So far this year we have investigated the huge number of potholes which dot the city's roads and revealed how councils are only using short-term measures to fix them, while we also investigating the big rises in fuel prices at petrol station forecourts.

But we are also there to chronicle the happier moments in the life of our fine city, such as the party atmosphere at the promotion parade when Norwich City Football Club secured a return to the Championship.

And your local newspaper was on hand for the emotional service which marked the official rededication of Norwich's war memorial – after our journalists had tracked the saga all the way from when the memorial gardens closed way back in 2004 through the many delays and snags which hampered its revamp.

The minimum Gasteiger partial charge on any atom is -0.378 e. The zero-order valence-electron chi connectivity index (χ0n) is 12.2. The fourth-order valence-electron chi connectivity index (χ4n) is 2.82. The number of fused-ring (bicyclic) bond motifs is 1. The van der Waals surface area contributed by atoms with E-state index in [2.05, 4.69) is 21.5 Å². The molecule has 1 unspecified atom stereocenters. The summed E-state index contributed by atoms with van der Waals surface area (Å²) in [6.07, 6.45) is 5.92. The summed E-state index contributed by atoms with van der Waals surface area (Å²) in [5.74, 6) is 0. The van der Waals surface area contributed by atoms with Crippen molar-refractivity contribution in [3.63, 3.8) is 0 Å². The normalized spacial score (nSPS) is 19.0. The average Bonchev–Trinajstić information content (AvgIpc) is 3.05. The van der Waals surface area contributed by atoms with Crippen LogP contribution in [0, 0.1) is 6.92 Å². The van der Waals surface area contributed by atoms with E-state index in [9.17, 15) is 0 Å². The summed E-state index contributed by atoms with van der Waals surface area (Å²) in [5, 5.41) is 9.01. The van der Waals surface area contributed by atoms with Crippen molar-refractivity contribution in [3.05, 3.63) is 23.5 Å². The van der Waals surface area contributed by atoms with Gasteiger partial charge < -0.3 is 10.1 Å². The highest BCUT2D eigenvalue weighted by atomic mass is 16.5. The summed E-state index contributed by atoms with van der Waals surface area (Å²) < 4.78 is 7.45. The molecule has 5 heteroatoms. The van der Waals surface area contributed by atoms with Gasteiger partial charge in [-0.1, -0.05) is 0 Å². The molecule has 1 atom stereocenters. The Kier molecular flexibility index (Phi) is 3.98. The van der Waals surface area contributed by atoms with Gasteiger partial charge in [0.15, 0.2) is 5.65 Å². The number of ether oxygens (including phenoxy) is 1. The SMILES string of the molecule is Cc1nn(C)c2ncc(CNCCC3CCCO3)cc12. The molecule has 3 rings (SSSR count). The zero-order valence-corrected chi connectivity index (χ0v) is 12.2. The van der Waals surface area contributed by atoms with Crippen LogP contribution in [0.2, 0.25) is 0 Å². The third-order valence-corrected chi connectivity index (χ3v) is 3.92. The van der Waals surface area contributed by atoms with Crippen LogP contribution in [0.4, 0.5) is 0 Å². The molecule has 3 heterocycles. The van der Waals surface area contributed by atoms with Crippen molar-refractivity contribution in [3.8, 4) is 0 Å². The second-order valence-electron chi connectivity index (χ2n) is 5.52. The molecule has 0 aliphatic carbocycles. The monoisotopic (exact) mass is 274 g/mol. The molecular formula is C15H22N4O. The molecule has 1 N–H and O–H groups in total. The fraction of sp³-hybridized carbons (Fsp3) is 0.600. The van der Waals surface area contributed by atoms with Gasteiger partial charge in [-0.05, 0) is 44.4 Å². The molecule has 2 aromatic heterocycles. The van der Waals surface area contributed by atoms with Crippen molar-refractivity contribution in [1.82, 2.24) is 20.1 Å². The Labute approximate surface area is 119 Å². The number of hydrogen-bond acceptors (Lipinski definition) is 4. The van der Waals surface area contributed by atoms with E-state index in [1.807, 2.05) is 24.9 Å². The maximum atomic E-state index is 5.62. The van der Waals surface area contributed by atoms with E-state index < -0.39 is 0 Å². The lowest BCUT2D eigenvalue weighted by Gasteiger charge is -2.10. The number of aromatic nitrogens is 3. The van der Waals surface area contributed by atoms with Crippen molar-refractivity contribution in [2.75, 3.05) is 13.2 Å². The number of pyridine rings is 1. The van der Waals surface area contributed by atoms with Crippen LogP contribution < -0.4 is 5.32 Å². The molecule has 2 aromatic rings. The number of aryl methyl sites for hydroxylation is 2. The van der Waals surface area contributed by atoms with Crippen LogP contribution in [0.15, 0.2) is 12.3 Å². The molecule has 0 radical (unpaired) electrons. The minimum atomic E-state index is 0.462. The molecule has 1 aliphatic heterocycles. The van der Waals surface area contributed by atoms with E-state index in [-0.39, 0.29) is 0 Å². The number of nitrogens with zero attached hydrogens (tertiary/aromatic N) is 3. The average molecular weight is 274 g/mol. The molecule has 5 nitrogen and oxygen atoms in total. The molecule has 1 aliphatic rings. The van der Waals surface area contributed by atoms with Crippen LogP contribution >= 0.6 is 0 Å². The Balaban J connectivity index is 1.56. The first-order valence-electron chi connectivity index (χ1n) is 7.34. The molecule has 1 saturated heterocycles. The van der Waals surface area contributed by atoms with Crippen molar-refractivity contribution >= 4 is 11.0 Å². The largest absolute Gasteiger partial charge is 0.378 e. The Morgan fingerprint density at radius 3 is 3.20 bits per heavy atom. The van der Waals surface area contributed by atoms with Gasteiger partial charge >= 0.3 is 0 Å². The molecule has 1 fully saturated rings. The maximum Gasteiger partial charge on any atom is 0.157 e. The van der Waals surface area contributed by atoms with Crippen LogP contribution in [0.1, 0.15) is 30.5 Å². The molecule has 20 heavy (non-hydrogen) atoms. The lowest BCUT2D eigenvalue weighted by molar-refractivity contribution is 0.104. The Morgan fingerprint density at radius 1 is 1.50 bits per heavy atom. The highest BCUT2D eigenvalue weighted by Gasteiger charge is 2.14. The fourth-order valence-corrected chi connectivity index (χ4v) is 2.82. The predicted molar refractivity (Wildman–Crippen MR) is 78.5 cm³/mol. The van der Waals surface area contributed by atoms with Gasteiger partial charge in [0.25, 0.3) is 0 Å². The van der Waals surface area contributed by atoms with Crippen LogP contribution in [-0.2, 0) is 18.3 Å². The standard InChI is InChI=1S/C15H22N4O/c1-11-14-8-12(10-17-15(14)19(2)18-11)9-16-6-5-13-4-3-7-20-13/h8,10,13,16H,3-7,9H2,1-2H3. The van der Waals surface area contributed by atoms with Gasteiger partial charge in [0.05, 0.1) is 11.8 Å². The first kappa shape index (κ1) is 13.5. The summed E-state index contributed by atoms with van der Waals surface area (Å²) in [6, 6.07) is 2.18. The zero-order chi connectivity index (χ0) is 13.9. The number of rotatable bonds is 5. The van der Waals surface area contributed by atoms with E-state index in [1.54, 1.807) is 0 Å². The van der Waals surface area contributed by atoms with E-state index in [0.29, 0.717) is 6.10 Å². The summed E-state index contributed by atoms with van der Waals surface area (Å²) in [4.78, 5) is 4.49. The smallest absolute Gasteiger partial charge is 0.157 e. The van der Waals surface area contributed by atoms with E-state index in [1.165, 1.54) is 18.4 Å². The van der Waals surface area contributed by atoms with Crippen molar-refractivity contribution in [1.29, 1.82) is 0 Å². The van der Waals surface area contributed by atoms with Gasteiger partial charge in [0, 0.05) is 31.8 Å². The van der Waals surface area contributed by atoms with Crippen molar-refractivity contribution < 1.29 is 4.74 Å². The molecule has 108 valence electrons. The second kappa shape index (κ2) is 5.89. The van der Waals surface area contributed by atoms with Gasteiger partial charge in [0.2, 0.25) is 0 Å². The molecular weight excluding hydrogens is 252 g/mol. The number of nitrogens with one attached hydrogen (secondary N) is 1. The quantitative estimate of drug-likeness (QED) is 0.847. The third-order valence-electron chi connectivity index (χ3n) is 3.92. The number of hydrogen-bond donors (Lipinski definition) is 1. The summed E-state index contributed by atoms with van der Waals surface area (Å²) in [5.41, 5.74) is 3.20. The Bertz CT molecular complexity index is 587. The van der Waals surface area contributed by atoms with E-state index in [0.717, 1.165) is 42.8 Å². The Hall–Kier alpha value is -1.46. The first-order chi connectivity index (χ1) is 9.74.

Your Evening News is proud of its reputation as a campaigning newspaper and we plan to keep up that tradition. In the past decade we have fought to keep libraries open (Hands Off Our Libraries), helped raise awareness of the deadly effects of asbestos (Asbestos Action), battled to stop mobile phone masts from being built near schools and homes (Put Masts On Hold), called for action on anti-social behaviour (Reclaim Our Communities) and spearheaded attempts to keep Norwich Puppet Theatre and the Mustard Shop open.

Our No To Norfolk Incinerators campaign to stop a plant from being built in Costessey paid off, with the pressure making it impossible for the county council to obtain the land it needed for the unpopular project – which led to a nomination in the World Wildlife Fund's British Environment and Media Awards.